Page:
Take the 2-minute tour ×
Stack Overflow is a question and answer site for professional and enthusiast programmers. It's 100% free, no registration required.

Given a specific set of strings, what's the best way to map them to a corresponding set of integers? Say I have a class with a few integer constants that I use internally, but need to take incoming external strings and determine the correct corresponding integer constant they map to.

Here's a simplified example:

public class Example {
    public static final int ITEM_APPLE = 0;
    public static final int ITEM_BANANA = 1;
    public static final int ITEM_GRAPE = 3;

    public void incomingData(String value) {
        // Possible values would be "apple", "banana", and "grape" in this case.
    }
}

What would the most appropriate approach be to go from that value to its corresponding integer constant? A HashMap? Or is ther any way to define these mappings in a static member? Another idea?

share|improve this question

4 Answers 4

up vote 3 down vote accepted

I would use a HashMap as that is closest to what you want to achieve, and therefore a maintainable solution. You can define a static HashMap:

Class Example {
    public static final int ITEM_APPLE = 0;
    public static final int ITEM_BANANA = 1;
    public static final int ITEM_GRAPE = 3;

    private static final Map<String, Integer> fruitCodes = new HashMap<String, Integer>();

    static {
        fruitCodes.put("apple", ITEM_APPLE);
        fruitCodes.put("banana", ITEM_BANANA);
        // ...
    }


    public void incomingData(String value) {
        // Possible values would be "apple", "banana", and "grape" in this case.
        Integer code = fruitCodes(value);

        if (null == code) {
            throw new IllegalArgumentException("Forbidden fruit: " + value);
        }
    }
}
share|improve this answer
    
I'm accepting this answer because it makes for the best solution to my particular case. All other valid answers will at least get an up-vote from me. –  Wilco Nov 9 '10 at 23:47

Yes, use an enum. You can assign each enum an integer value, or just use ordinal()

public enum ExampleEnum {
    ITEM_APPLE(0), ITEM_BANANA(1), ITEM_GRAPE(3);

    private final int intValue;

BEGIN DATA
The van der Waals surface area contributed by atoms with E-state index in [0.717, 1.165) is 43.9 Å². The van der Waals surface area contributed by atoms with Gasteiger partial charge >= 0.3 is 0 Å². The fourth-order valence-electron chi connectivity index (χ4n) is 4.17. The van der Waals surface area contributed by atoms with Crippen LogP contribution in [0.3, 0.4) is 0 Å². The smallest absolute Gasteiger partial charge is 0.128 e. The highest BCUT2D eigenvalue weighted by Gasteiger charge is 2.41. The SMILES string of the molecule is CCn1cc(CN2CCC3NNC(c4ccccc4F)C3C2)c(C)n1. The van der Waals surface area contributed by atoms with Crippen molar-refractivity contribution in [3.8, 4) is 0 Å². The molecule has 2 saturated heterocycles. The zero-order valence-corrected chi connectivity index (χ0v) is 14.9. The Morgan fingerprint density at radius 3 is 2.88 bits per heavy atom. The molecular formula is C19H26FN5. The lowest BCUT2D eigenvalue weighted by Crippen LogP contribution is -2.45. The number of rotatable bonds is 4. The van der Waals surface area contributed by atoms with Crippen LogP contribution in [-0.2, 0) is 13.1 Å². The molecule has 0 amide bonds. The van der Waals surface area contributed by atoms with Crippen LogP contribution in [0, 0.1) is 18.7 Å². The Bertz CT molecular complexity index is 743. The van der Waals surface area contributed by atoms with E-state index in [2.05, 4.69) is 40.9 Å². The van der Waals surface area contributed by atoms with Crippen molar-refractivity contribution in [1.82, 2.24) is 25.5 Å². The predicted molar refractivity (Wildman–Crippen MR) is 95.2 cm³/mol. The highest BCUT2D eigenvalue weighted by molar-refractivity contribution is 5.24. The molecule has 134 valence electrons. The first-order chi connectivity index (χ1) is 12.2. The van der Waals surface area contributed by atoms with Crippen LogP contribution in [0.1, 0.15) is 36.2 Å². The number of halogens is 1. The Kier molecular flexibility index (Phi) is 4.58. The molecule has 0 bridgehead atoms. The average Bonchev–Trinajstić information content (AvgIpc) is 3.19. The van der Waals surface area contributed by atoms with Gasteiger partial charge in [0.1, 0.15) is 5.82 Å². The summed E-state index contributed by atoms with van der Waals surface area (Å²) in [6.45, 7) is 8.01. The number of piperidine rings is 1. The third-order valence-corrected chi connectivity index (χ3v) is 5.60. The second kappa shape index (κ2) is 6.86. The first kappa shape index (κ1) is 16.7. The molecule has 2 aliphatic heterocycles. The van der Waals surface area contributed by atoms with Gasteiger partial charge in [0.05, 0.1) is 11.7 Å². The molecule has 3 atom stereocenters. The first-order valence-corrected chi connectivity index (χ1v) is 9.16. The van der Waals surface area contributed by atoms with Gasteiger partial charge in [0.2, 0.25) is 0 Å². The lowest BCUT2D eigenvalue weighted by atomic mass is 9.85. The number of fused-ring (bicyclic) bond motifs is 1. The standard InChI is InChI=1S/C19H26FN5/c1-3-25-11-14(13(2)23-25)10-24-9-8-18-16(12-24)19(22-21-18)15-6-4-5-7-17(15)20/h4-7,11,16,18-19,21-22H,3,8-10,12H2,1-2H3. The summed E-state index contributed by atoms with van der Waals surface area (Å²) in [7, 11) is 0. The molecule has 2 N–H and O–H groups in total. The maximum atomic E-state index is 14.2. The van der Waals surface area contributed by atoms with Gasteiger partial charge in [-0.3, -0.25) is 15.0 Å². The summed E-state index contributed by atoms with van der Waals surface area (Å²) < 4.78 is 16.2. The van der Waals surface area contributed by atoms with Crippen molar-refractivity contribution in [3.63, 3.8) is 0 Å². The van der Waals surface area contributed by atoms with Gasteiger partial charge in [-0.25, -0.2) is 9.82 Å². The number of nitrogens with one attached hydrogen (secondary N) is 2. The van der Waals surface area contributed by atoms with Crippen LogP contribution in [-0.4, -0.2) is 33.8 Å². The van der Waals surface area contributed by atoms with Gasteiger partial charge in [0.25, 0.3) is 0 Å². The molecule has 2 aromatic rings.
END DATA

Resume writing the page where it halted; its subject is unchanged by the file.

private ExampleEnum (int intValue) {
      this.intValue = intValue;
    }

    public int intValue() {
      return intValue;
    }
}

then use e.g. ExampleEnum.valueOf("ITEM_APPLE").intValue() to resolve String to int.

If the int values are sequential and zero-based, you can get rid of the intValue field altogether:

public enum ExampleEnum {
    ITEM_APPLE, ITEM_BANANA, ITEM_GRAPE;
}

and just use ExampleEnum.valueOf("ITEM_APPLE").ordinal()

share|improve this answer
    
But given my example, how could I get Example.ITEM_APPLE if given the string "apple"? –  Wilco Nov 9 '10 at 21:17
1  
Or to better illustrate, what if I had "4pple" as the value and knew that corresponded to ITEM_APPLE? How could I translate between? –  Wilco Nov 9 '10 at 21:19
    
@Wilco: The simplest option is to give the enum constants the same name as the strings you want to use.. Alternatively, pass the "apple" string as another constructor argument, and keep that in a static Map of string values to enum values. That's starting to get cumbersome, though. –  skaffman Nov 9 '10 at 21:20

you 'could' use reflection eg:

Example.class.getField("ITEM_" + input.toUpperCase()).getInt(null);

however, you should consider using Enums or if there aren't too many possibilities just use a set of else if statements...

share|improve this answer
    
Makes sense, but you're right about the 'could' part. Also, in my case, the incoming strings can't always map straight the ending part of a constant (i.e. "ITEM_" + string) (think of that more as coincidence) –  Wilco Nov 9 '10 at 21:14
    
then you're going to have to write some custom mapping logic. you could either build up a hash of the possibilities, or test the range of names for how well they match the input etc ... many choices, none of them 100% correct. –  pstanton Nov 9 '10 at 21:39

I also suggest an Enum method, although ExampleEnum.valueOf("ITEM_APPLE").ordinal() will have to do string comparisons to get to the answer while a HashMap will give you an O(1) complexity.

Probably a dangerous idea but just for fun (how about this):

class Example {
    public static final int ITEM_APPLE = "apple".hashCode();
    public static final int ITEM_BANANA = "banana".hashCode();
    public static final int ITEM_GRAPE = "grape".hashCode();

    public int incomingData(String value) {
        return value.hashCode();
    }

    public static void main(String[] args) {
        Example x = new Example();
        if (ITEM_APPLE == x.incomingData("apple"))
            System.out.println("ITEM_APPLE");
    }
    }
}

You just have to ensure the string value's hash codes does not clash ;-)

share|improve this answer

Your Answer

 
discard

By posting your answer, you agree to the privacy policy and terms of service.

Not the answer you're looking for? Browse other questions tagged or ask your own question.